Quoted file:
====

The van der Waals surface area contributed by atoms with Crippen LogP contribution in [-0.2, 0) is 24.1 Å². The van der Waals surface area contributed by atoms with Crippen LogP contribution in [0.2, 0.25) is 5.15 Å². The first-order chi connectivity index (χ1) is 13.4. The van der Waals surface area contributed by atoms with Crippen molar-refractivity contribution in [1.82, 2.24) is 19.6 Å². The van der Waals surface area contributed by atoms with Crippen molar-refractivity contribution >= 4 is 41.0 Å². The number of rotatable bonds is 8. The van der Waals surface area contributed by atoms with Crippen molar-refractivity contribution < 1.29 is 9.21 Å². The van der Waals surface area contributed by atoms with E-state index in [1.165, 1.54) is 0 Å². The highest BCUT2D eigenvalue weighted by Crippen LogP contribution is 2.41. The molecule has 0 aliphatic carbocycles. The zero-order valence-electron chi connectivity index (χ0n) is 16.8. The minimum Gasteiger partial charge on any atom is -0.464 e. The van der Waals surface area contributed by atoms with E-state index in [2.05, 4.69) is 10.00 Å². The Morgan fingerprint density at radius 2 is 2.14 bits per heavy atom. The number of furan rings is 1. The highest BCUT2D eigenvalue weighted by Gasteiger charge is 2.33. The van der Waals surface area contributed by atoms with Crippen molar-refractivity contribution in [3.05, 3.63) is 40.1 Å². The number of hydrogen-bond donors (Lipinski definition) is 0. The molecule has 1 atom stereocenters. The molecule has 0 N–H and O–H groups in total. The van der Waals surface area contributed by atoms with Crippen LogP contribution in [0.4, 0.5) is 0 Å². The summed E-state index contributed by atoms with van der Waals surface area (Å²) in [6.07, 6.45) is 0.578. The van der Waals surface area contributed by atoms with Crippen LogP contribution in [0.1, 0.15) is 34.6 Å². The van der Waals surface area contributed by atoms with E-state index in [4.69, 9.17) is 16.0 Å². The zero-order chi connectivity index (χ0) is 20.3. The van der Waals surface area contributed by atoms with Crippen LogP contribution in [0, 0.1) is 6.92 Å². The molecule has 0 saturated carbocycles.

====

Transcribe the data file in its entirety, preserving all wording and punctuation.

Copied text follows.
The van der Waals surface area contributed by atoms with Crippen LogP contribution in [-0.2, 0) is 24.1 Å². The van der Waals surface area contributed by atoms with Crippen LogP contribution in [0.2, 0.25) is 5.15 Å². The first-order chi connectivity index (χ1) is 13.4. The van der Waals surface area contributed by atoms with Crippen molar-refractivity contribution in [1.82, 2.24) is 19.6 Å². The van der Waals surface area contributed by atoms with Crippen molar-refractivity contribution >= 4 is 41.0 Å². The number of rotatable bonds is 8. The van der Waals surface area contributed by atoms with Crippen molar-refractivity contribution < 1.29 is 9.21 Å². The van der Waals surface area contributed by atoms with E-state index in [1.165, 1.54) is 0 Å². The highest BCUT2D eigenvalue weighted by Crippen LogP contribution is 2.41. The molecule has 0 aliphatic carbocycles. The zero-order valence-electron chi connectivity index (χ0n) is 16.8. The minimum Gasteiger partial charge on any atom is -0.464 e. The van der Waals surface area contributed by atoms with E-state index in [2.05, 4.69) is 10.00 Å². The Morgan fingerprint density at radius 2 is 2.14 bits per heavy atom. The number of furan rings is 1. The highest BCUT2D eigenvalue weighted by Gasteiger charge is 2.33. The van der Waals surface area contributed by atoms with Crippen molar-refractivity contribution in [3.05, 3.63) is 40.1 Å². The number of hydrogen-bond donors (Lipinski definition) is 0. The molecule has 1 atom stereocenters. The molecule has 0 N–H and O–H groups in total. The van der Waals surface area contributed by atoms with Crippen LogP contribution in [0.4, 0.5) is 0 Å². The summed E-state index contributed by atoms with van der Waals surface area (Å²) in [6.07, 6.45) is 0.578. The van der Waals surface area contributed by atoms with Crippen LogP contribution in [0.1, 0.15) is 34.6 Å². The van der Waals surface area contributed by atoms with E-state index in [4.69, 9.17) is 16.0 Å². The zero-order chi connectivity index (χ0) is 20.3. The van der Waals surface area contributed by atoms with Crippen LogP contribution in [0, 0.1) is 6.92 Å². The molecule has 0 saturated carbocycles.